This conflates observed behavior and intention/desire. People enact behaviors against their own intentions and desires all the time! The ambiguity and context of the word "want" makes it powerful, poetic, and fascinating (see Holzner), but really muddies the waters here. I believe it is good to provide people with tools with which they can realize the behavior that they individually desire. Many people, myself included, want to customize tools to promote some of my own behaviors ("wants"?) and suppress other behaviors ("wants"?). Especially when it comes to daily information flow. I "want" to read interesting things on the internet. I also "want" to not regret the time I spent doing so afterwards.

A smaller point, which I suspect you would agree with, is that one of the biggest issues with "The" algorithm is that there was one dominant algorithm that *everybody else* was using all the time. The customization of algorithms doesn't just impact the individual reader, it also impacts the content that everybody else is creating and discussing. Eg, because what they are discussing is what they are seeing in their feeds (generated by "The" algorithm), or because they are crafting content to be maximally boosted/promoted/whatever by a specific algorithm.


From: PeterL (Nov 28 2022, at 15:49)

As someone who has worked on email spam (and also trust, because you need to know whether a spam or not-spam report can be trusted), I can assure you that whatever algorithm you come up with will not survive contact with reality. It's a constant arms race between the spammers and bots and the anti-spam/trust people. There are many more "features" (in the machine learning sense) than just looking at the text or the userid. With email, for example, the originating IP (sometimes), data rates that are typically seen from that IP address, whether a 450 response (mailbox temporarily unavailable) results in a later retransmit, etc., etc., etc.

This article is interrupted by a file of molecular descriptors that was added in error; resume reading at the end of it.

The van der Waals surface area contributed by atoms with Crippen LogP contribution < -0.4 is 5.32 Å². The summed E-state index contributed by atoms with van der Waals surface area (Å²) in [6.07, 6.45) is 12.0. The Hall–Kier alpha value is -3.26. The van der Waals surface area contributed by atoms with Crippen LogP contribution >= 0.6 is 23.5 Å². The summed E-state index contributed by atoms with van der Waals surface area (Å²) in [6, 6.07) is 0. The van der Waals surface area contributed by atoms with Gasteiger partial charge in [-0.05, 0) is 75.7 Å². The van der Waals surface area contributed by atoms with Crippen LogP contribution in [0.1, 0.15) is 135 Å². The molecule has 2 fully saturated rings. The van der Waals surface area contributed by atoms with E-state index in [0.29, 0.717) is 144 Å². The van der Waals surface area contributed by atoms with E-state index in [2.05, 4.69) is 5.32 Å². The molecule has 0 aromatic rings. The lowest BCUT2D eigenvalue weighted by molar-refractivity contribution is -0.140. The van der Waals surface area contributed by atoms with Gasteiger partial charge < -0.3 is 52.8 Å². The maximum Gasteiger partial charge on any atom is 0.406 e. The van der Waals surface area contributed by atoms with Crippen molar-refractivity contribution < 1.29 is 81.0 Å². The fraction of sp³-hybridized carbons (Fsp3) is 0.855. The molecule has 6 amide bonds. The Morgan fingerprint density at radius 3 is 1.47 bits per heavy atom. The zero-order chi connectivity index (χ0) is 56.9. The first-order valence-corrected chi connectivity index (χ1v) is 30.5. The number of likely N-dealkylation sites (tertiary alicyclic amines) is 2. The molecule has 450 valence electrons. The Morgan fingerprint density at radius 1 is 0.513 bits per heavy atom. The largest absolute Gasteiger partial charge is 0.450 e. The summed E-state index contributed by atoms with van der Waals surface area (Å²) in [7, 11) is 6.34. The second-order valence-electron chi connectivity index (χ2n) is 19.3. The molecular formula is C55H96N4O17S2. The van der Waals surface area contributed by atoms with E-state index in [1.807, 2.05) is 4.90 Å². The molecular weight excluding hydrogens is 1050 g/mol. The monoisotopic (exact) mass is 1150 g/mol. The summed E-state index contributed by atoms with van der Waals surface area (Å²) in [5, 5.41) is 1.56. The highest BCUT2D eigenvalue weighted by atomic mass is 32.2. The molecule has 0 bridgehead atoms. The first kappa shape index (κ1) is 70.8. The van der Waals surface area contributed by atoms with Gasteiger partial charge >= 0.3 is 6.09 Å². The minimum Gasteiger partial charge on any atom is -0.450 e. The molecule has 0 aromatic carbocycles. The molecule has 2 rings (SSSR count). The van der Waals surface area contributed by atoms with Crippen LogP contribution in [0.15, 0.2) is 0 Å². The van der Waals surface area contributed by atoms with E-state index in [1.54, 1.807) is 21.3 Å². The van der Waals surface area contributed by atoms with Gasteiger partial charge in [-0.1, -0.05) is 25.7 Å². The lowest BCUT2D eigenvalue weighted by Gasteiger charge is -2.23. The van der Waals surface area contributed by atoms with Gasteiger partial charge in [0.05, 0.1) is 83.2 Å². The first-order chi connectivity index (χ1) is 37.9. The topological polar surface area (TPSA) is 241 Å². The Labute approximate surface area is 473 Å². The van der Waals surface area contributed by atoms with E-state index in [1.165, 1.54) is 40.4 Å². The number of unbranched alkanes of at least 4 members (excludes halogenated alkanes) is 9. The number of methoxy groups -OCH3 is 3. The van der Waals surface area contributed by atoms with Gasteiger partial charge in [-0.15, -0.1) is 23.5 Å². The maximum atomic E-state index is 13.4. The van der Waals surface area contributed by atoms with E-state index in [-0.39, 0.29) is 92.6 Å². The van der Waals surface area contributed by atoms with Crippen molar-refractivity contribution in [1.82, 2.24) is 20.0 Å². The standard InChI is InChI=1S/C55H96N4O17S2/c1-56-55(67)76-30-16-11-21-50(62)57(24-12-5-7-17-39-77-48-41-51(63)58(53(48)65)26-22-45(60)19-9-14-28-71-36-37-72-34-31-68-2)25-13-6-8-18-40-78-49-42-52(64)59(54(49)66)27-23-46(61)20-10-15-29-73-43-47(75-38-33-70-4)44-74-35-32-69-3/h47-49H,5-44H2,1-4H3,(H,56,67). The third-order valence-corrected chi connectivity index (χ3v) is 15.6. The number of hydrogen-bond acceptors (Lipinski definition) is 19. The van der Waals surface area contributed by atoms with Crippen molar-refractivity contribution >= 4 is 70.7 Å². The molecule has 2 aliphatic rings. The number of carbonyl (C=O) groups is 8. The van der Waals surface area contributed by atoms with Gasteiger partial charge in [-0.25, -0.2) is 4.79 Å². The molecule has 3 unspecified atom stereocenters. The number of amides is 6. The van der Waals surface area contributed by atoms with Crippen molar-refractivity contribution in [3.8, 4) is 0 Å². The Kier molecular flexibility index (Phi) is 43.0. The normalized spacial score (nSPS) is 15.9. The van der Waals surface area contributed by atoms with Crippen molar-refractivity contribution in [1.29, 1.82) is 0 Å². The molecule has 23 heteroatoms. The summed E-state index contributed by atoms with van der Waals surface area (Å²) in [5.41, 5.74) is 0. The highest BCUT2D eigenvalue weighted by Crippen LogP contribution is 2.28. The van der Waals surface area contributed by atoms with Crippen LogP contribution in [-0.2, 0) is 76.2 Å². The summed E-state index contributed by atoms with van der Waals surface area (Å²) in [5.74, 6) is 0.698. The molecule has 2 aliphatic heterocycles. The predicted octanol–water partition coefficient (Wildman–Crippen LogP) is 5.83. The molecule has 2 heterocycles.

For an algorithm that doesn't care about "engagement", but instead just tries to be helpful, take a look at how good (or bad) gmail is in classifying your email ("important", "social", "promotions", etc.) and consider how well that would work in an adversarial situation.


From: dr2chase (Nov 28 2022, at 17:44)

I have minor amateur experience (I am a compiler hacker who long ago had some mathematical education) and for me, my algorithm worked fantastically, and I think that there should be more like it. I am, unfortunately, not in a position to set up an algorithm shop because I am of course employed in tech and not thrilled at the prospect of paper work necessary to open-source my hack (plus my code is a badly maintained compost heap).

But, here's the informal description of an incredibly crappy algorithm that works. Start with a block list. Notice that some "words" are common, like MAGA and Molon Labe and #2ndAmendment (there's more, these are an example). Collect all the followers of the people on your block list, filter for those words.

Next collect all your friends and their friends. Be careful of people with a zillion friends (same for zillion followers above). These two sets are your bootstrap.

For the good and bad sets, collect all the words in all the profiles, and score words by frequency in both (this is crappy Bayesian analysis by an amateur). Use those words to derive "scores" for profiles. Start iterating over followers of people that you already block, as you encounter them, and score their profiles. Anyone with a bad-looking score is "bad".

There's a few well-known terrible accounts; just mark those bad and don't sweat the analytical impurity (example: Scott "Dilbert" Adams. Jordan "Lobsters" Peterson.)